ANA Annual Meeting 2014

How Target Used Data Breach to Shake Up Its Brand

Jeff Jones Shares Lessons Learned in Wake of Crisis

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Target's data breach, which took place almost a year ago, is still racking up impressions -- 150 billion to date. And CMO Jeff Jones didn't shy away from adding a few more to that tally with a frank presentation at the ANA Masters of Marketing meeting.

Jeff Jones
Jeff Jones

"Don't let a crisis force you to take stock of your brand assets," Mr. Jones said. "Don't get caught navel gazing like we did. … If you just respond, you will be too late."

Mr. Jones said the data breach provided an opportunity for Target to assess its brand and take action -- "moments lead to momentum." It became evident that as the industry and the world had changed, Target hadn't.

To start, the company had been focused on the white, suburban mom for too long. In reality, its customers are "more hispanic, more urban, more millennial and more connected than ever before," Mr. Jones said.

Likewise, ecommerce boomed and shoppers adopted smartphones in droves, yet the retailer continued to focus on its stores and circulars.

"Target became way too insular," Mr. Jones said. "For too long we hunkered down in Minnesota and … bred our own talent and benchmarked against ourselves."

Mr. Jones highlighted the ways the company is changing in the wake of the breach -- recruiting talent from the outside, revamping the mobile shopping experience and embracing a new level of transparency. It's also rolled out things like in-store pickup and subscriptions, in addition to testing same-day delivery services.

Those shifts are having a marked impact on the business. Thanks to the revamp of its online and mobile experience, sales through those channels are up 40%. And pick-up in stores now accounts for 15% of online orders.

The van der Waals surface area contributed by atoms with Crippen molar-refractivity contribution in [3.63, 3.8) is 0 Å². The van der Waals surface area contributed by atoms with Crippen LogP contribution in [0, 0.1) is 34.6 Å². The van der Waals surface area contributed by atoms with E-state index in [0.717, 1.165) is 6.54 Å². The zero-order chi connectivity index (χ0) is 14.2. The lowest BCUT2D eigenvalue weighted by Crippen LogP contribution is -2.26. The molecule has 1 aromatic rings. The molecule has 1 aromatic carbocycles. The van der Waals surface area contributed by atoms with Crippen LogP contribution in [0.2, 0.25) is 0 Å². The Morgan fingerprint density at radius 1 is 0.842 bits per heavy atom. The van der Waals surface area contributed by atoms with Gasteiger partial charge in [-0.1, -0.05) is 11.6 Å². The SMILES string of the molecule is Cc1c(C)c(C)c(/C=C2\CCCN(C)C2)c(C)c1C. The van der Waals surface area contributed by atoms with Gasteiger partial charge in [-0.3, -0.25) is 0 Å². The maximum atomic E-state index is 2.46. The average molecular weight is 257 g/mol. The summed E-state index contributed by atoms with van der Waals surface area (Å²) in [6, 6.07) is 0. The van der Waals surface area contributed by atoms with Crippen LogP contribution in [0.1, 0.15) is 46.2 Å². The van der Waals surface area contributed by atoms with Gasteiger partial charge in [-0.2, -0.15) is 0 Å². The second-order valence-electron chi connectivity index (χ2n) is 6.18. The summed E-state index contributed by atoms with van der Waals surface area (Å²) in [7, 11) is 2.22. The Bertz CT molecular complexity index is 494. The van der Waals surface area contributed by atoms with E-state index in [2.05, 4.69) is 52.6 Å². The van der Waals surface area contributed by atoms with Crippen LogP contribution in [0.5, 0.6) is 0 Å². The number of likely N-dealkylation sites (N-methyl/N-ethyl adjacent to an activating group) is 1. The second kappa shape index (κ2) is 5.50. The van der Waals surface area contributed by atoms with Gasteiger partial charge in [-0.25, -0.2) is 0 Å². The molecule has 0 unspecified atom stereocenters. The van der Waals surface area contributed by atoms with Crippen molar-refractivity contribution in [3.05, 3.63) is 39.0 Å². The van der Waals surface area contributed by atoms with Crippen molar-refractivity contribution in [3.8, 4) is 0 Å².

In an interview following his presentation, Mr. Jones also noted that a legacy of the breach has been a rapid overhaul of the company's corporate headquarters. The executive team was dispersed throughout its Minneapolis headquarters, making spontaneous interactions difficult. The designated executive floor "had become a place where it wasn't about openness and transparency," Mr. Jones said.

The company announced plans to revamp its 26th floor in June, so that senior leaders could "operate better as a team, make faster decisions, provide clarity and drive alignment," Target's CFO John Mulligan said in a memo to employees. "We promised to remove roadblocks, streamline decision making and generally make Target less bureaucratic. ...We've made real progress."

Worth noting, the "executive committee" has also been renamed the "leadership team," "because all across Target, we need more 'leadership' and less 'committee,'" Mr. Mulligan said in the same memo.

The changes to the 26th floor were completed earlier this month. The new space is more open, with executives physically closer together and glass-walled conference rooms. The new space also features a social-media command center and an area with product kiosks showcasing a couple hundred new products and calling out details like price, designer and the inspiration behind the product.

As the holiday season and the one-year anniversary of the breach approaches, Mr. Jones said "we are by no means ready to declare victory," but the business is headed in the right direction.

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